Baker and McMinn share a close bond and knew they to our classes, leaving Livingston at 2 p.m. to drive to
wanted to experience this once-in-a-lifetime opportunity Birmingham for practices, eating dinner, coming back to
together. Both said that if only one of them had made the Livingston and staying up until 2 a.m. to study for finals.
team, then neither of them would have done it because Then, we had to redo everything the next day.”
they both knew this was something they wouldn’t want to McMinn and Baker both agreed that once the semester
experience without one another. ended, they were able to start genuinely enjoying this
surreal experience. They no longer had the
stress of classes or finals on their minds and
grew more comfortable with the cheer rou-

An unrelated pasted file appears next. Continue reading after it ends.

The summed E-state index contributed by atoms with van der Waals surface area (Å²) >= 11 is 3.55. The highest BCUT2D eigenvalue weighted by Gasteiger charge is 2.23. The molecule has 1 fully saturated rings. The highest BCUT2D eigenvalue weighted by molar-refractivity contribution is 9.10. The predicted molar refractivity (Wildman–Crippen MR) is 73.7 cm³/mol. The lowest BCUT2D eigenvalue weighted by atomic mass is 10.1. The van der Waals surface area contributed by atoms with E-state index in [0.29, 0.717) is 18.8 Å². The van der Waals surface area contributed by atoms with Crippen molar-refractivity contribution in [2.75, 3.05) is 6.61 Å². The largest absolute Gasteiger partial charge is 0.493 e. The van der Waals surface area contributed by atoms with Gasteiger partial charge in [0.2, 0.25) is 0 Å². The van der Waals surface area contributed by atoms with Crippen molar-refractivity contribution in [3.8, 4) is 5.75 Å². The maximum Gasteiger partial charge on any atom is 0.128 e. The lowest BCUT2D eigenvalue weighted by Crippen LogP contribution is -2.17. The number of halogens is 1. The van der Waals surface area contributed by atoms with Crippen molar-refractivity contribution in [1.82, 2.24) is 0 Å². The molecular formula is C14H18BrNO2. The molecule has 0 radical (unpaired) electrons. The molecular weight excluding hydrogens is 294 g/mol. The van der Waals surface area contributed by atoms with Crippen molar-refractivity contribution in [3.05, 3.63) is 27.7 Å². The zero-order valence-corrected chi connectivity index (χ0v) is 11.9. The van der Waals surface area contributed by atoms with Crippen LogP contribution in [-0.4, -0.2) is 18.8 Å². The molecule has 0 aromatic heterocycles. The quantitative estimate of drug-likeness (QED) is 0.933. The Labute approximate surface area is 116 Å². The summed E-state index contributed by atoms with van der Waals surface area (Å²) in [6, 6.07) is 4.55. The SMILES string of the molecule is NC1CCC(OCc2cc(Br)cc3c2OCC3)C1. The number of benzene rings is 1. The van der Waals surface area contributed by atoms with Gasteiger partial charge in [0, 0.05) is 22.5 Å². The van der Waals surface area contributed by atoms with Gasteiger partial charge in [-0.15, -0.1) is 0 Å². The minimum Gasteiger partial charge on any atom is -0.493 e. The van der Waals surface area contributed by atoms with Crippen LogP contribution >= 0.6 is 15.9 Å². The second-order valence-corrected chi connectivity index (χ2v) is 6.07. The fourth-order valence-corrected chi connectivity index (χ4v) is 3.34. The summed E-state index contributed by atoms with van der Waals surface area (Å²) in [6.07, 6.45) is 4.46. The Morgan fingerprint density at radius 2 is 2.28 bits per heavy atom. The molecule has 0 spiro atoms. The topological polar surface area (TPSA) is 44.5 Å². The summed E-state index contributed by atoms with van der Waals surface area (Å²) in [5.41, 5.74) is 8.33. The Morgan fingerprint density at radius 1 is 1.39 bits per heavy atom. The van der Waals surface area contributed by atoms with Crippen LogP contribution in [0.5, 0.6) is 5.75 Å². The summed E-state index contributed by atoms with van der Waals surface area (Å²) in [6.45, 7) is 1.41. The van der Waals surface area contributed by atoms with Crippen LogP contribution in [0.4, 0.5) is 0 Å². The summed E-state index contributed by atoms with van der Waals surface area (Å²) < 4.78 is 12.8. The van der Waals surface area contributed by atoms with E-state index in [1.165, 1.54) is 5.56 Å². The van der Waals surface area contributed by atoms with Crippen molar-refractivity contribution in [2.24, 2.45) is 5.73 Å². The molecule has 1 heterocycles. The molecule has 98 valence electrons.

tines, coaches and the other cheerleaders.
Once the regular season finished in Bir-
mingham, it was time for the two semifinal
games and the championship game in Can-
ton, Ohio.
“Aside from cheering while we were in
Ohio, we also got to watch the unveiling of
the new USFL exhibit at the Pro Football
Hall of Fame,” Baker said.
Chloe Baker

The Birmingham Stallions and the Philadelphia Stars
faced off in the championship game in Ohio’s Tom Ben-
son Hall of Fame Stadium on Sunday, July 3. During this
game, half of the cheerleaders cheered for the Stars, and
the other half, including Baker and McMinn, cheered for
the Stallions.
Baker said, “The Stallions were losing halfway through After 12 weeks of countless practices, games and trips
the game, but they won the game! We were freaking out! to Birmingham, Baker and McMinn’s time as USFL Cheer-
Confetti was raining down over the whole stadium. I had leaders concluded once the Stallions claimed the title 2022